UX – It’s obvious, right?: Part 1

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I did a talk at the local conference Agila Sverige in June about things that I, as a UX professional, find obvious about UX, but that I have discovered that other professions might not. I actually felt really nervous giving the talk, because I feared that I had been mistaken and the things actually were obvious to everyone. I needn’t have worried…

UX != UI

The first thing I talked about was the thing I come across most often, i.e., that UX is just the veneer you put on your already designed and developed product to make it look good. A UX designer is no more than a graphical designer that also should be able to code front end. In fact, a lot of the job ads I see with UX in the title is basically for a front end developer with an interest in graphical design and some kind of basic knowledge about usability.

So if UX is not UI, what is it then? First, let us expand the acronyms to see what they actually represent:

UX actually stands for User Experience, which encompasses the entire experience a user has of a product or service. Where that starts and ends is regularly discussed within the UX community and ranges from the entire experience of adverts about it to the interaction with the product and the delivery of the service as well as interaction with other parts of the company such as support or finance when being invoiced. It does not only include if the product or service is usable, but also if it’s useful.

Now, let’s look at UI. UI stands for User Interface. Quite often that refers to a GUI, i.e., a graphical user interface on a screen, but it can also be the interface between the machine and the user of a physical thing, e.g., a lawn mower or microwave oven. What it is, is the part of the product or service the user interacts with. This is obviously a part of the user experience, but it is not the same thing.

After establishing that UI is a part of UX, it would be nice to be able to provide a short and catchy definition of what good UX is. However, this is something that the UX community has failed to agree on for years and it has resulted in an endless line of infographics trying to show what it is and what it is not. Personally, I’ve chosen to resort to the ISO definition of usability from 1998 when trying to explain what UX is:

“Usability: the extent to which a product can be used by specified users to achieve specified goals with effectiveness, efficiency and satisfaction in a specified context of use.”

Let’s break this down a bit. After specifying that there is a product, i.e., just one specific product and not all products a company handles or produces, the definition goes on to say that it should be used by specified users. In order to provide a good user experience, you need to figure out who those users are. There are very few products where the users are everyone in the world. Instead, they are subsets with specific characteristics. These can be age, how familiar they are with computers, interest, attitudes and many other things. Who the users are and what defines them must be taken into account when designing products and services.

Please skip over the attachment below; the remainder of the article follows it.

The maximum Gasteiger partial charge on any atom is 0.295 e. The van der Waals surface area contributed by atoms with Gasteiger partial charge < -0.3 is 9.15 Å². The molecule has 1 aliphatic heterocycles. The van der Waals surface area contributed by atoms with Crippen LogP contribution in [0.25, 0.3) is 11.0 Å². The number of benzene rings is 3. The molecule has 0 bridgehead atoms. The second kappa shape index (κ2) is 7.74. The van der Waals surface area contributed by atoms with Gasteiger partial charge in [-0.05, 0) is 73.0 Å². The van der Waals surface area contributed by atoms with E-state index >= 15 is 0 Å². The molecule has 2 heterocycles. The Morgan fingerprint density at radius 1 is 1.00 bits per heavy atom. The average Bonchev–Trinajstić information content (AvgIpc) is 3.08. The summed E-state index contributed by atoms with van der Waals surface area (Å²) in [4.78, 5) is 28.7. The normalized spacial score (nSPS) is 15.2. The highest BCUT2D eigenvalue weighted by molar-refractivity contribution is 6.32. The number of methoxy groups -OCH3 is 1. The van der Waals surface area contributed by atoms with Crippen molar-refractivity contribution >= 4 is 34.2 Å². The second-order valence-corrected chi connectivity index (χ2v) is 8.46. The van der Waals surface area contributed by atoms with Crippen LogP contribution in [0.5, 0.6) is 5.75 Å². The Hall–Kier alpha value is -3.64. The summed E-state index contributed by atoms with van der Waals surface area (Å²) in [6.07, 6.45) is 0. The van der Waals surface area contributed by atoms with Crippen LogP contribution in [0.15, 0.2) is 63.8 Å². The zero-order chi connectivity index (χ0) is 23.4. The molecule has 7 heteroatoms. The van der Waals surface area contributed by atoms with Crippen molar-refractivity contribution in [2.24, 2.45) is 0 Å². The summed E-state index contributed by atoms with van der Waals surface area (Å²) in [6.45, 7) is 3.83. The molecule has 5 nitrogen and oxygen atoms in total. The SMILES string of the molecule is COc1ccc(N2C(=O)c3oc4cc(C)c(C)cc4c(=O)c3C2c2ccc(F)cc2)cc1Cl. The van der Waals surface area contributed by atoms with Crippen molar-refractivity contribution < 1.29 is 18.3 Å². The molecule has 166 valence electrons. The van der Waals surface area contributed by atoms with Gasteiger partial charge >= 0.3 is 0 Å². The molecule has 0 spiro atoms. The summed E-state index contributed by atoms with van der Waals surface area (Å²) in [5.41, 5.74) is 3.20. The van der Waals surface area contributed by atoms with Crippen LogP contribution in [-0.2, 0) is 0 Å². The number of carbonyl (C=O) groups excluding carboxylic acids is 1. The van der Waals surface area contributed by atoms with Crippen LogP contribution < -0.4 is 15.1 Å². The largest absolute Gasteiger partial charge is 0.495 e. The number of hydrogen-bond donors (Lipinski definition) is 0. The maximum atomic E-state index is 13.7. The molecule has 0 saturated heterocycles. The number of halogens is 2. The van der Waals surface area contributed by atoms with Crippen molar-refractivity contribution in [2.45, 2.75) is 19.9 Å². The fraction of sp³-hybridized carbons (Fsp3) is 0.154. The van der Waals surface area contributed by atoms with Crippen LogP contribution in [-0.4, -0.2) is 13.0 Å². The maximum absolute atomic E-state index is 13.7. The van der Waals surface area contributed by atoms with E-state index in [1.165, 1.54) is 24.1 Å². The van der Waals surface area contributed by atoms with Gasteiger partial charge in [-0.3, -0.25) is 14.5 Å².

Next, the definition talks about achieving specified goals. What the product or service is for is something specific. If you go deeper, each and every feature is there to fulfill a certain need or help the users reach a certain goal. What that need or goal is, is also dependent on who the product or service is for, i.e., the specified users.

Jumping ahead a bit to the very last part of the definition, i.e., in a specified context of use, and taking that into account, it has now zeroed in on the fact that good usability (or a good user experience) is not a general thing – it is highly dependent on the specific thing you are making. If you take these three things together: who the user is, what they are trying to achieve, and in which context this is done, you realize that a large part of good usability must be doing the research to answer these questions.  

Let’s take a look at the middle bit of the definition: effectiveness, efficiency and satisfaction. These are basically fancy words for doing something right, fast and being happy about it. This is where design comes in. But not only graphical (or industrial) design. The flow of the process and the words used in the interface needs to work as well. Which is the logical order of doing things that makes it efficient, but also prevent mistakes from being made? And how do you make it so that the user would like to do it again (and again and again if the goal of your product is recurring use)? And how do you help the user get back on track if an error actually do occur? To do this, you need good interaction design and information architecture. And once a design is made, it needs to be verified by doing research that it actually works as intended (and modified if it doesn’t).

So to reiterate what we’ve learned: There is no clear and well agreed upon definition of what UX (User eXperience) is, but what IS clear is that UI (the user interface) is only a part of it. A way to understand what UX should be is to look at the ISO definition of usability which indicates that the concept of good UX should include design, but also research. I hope this has made things at least a little bit clearer.

If you are curious and want to learn more about how to get better UX in your products, check out our course Modern UX which will be held in September.

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